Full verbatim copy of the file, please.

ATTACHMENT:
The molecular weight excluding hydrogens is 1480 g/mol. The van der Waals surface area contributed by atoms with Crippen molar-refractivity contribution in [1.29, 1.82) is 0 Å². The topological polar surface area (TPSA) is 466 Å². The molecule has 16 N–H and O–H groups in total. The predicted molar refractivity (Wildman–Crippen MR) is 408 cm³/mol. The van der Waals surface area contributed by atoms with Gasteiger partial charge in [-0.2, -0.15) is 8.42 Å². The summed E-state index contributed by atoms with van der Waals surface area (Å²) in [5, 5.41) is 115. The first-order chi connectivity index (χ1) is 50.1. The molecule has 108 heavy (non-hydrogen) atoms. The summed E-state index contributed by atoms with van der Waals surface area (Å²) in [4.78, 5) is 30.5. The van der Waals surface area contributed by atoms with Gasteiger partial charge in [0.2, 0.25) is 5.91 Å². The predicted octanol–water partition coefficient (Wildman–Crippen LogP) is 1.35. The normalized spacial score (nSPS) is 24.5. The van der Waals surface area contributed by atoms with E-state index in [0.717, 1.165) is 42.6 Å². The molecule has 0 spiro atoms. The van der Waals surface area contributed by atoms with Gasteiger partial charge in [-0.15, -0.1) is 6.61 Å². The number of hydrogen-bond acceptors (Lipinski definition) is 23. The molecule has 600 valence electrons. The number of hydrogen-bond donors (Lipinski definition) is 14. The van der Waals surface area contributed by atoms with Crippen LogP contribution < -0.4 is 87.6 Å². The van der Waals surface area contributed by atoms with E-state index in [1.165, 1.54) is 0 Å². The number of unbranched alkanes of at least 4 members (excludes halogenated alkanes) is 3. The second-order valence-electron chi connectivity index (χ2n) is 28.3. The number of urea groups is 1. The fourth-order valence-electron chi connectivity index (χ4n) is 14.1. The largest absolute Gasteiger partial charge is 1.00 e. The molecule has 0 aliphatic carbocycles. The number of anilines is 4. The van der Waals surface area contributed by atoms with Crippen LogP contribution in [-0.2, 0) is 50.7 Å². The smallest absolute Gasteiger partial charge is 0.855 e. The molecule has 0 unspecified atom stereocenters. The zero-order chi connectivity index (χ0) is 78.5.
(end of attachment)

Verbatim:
The molecular weight excluding hydrogens is 1480 g/mol. The van der Waals surface area contributed by atoms with Crippen molar-refractivity contribution in [1.29, 1.82) is 0 Å². The topological polar surface area (TPSA) is 466 Å². The molecule has 16 N–H and O–H groups in total. The predicted molar refractivity (Wildman–Crippen MR) is 408 cm³/mol. The van der Waals surface area contributed by atoms with Gasteiger partial charge in [-0.2, -0.15) is 8.42 Å². The summed E-state index contributed by atoms with van der Waals surface area (Å²) in [5, 5.41) is 115. The first-order chi connectivity index (χ1) is 50.1. The molecule has 108 heavy (non-hydrogen) atoms. The summed E-state index contributed by atoms with van der Waals surface area (Å²) in [4.78, 5) is 30.5. The van der Waals surface area contributed by atoms with Gasteiger partial charge in [0.2, 0.25) is 5.91 Å². The predicted octanol–water partition coefficient (Wildman–Crippen LogP) is 1.35. The normalized spacial score (nSPS) is 24.5. The van der Waals surface area contributed by atoms with E-state index in [0.717, 1.165) is 42.6 Å². The molecule has 0 spiro atoms. The van der Waals surface area contributed by atoms with Gasteiger partial charge in [-0.15, -0.1) is 6.61 Å². The number of hydrogen-bond acceptors (Lipinski definition) is 23. The molecule has 600 valence electrons. The number of hydrogen-bond donors (Lipinski definition) is 14. The van der Waals surface area contributed by atoms with Crippen LogP contribution < -0.4 is 87.6 Å². The van der Waals surface area contributed by atoms with E-state index in [1.165, 1.54) is 0 Å². The number of unbranched alkanes of at least 4 members (excludes halogenated alkanes) is 3. The second-order valence-electron chi connectivity index (χ2n) is 28.3. The number of urea groups is 1. The fourth-order valence-electron chi connectivity index (χ4n) is 14.1. The largest absolute Gasteiger partial charge is 1.00 e. The molecule has 0 aliphatic carbocycles. The number of anilines is 4. The van der Waals surface area contributed by atoms with Crippen LogP contribution in [-0.2, 0) is 50.7 Å². The smallest absolute Gasteiger partial charge is 0.855 e. The molecule has 0 unspecified atom stereocenters. The zero-order chi connectivity index (χ0) is 78.5.